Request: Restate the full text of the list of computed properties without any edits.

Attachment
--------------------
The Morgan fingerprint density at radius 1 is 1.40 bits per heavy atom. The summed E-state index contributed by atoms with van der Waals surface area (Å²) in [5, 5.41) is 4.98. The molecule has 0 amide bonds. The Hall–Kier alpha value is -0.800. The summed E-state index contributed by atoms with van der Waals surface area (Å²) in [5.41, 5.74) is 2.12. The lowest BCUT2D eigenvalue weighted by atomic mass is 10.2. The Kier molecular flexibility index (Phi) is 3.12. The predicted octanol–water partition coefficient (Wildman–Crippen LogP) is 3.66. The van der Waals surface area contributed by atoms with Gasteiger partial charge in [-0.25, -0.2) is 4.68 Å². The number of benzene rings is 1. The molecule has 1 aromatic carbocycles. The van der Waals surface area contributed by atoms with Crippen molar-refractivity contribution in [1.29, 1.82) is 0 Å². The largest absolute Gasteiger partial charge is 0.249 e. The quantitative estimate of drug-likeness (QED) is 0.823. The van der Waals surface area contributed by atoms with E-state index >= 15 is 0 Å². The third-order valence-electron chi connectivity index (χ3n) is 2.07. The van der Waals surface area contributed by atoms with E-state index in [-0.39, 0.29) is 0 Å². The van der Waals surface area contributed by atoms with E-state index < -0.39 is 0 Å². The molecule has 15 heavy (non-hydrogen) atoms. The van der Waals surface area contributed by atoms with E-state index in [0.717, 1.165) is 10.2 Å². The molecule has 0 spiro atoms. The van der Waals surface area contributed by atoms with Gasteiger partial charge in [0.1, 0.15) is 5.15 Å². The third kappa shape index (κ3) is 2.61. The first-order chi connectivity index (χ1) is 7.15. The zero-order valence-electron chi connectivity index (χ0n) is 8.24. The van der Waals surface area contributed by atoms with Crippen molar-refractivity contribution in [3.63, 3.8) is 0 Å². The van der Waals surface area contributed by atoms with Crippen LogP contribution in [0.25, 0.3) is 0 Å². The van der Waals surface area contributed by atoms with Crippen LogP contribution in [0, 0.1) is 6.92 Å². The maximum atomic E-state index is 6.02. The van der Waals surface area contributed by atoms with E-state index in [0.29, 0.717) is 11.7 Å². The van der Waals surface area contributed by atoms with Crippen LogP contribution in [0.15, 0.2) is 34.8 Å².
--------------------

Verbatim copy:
The Morgan fingerprint density at radius 1 is 1.40 bits per heavy atom. The summed E-state index contributed by atoms with van der Waals surface area (Å²) in [5, 5.41) is 4.98. The molecule has 0 amide bonds. The Hall–Kier alpha value is -0.800. The summed E-state index contributed by atoms with van der Waals surface area (Å²) in [5.41, 5.74) is 2.12. The lowest BCUT2D eigenvalue weighted by atomic mass is 10.2. The Kier molecular flexibility index (Phi) is 3.12. The predicted octanol–water partition coefficient (Wildman–Crippen LogP) is 3.66. The van der Waals surface area contributed by atoms with Gasteiger partial charge in [-0.25, -0.2) is 4.68 Å². The number of benzene rings is 1. The molecule has 1 aromatic carbocycles. The van der Waals surface area contributed by atoms with Crippen molar-refractivity contribution in [1.29, 1.82) is 0 Å². The largest absolute Gasteiger partial charge is 0.249 e. The quantitative estimate of drug-likeness (QED) is 0.823. The van der Waals surface area contributed by atoms with E-state index >= 15 is 0 Å². The third-order valence-electron chi connectivity index (χ3n) is 2.07. The van der Waals surface area contributed by atoms with E-state index in [-0.39, 0.29) is 0 Å². The van der Waals surface area contributed by atoms with E-state index < -0.39 is 0 Å². The molecule has 15 heavy (non-hydrogen) atoms. The van der Waals surface area contributed by atoms with E-state index in [0.717, 1.165) is 10.2 Å². The molecule has 0 spiro atoms. The van der Waals surface area contributed by atoms with Gasteiger partial charge in [0.1, 0.15) is 5.15 Å². The third kappa shape index (κ3) is 2.61. The first-order chi connectivity index (χ1) is 7.15. The zero-order valence-electron chi connectivity index (χ0n) is 8.24. The van der Waals surface area contributed by atoms with Crippen molar-refractivity contribution in [3.63, 3.8) is 0 Å². The van der Waals surface area contributed by atoms with Crippen LogP contribution in [0.25, 0.3) is 0 Å². The van der Waals surface area contributed by atoms with Crippen LogP contribution in [0, 0.1) is 6.92 Å². The maximum atomic E-state index is 6.02. The van der Waals surface area contributed by atoms with E-state index in [0.29, 0.717) is 11.7 Å². The van der Waals surface area contributed by atoms with Crippen LogP contribution in [0.15, 0.2) is 34.8 Å².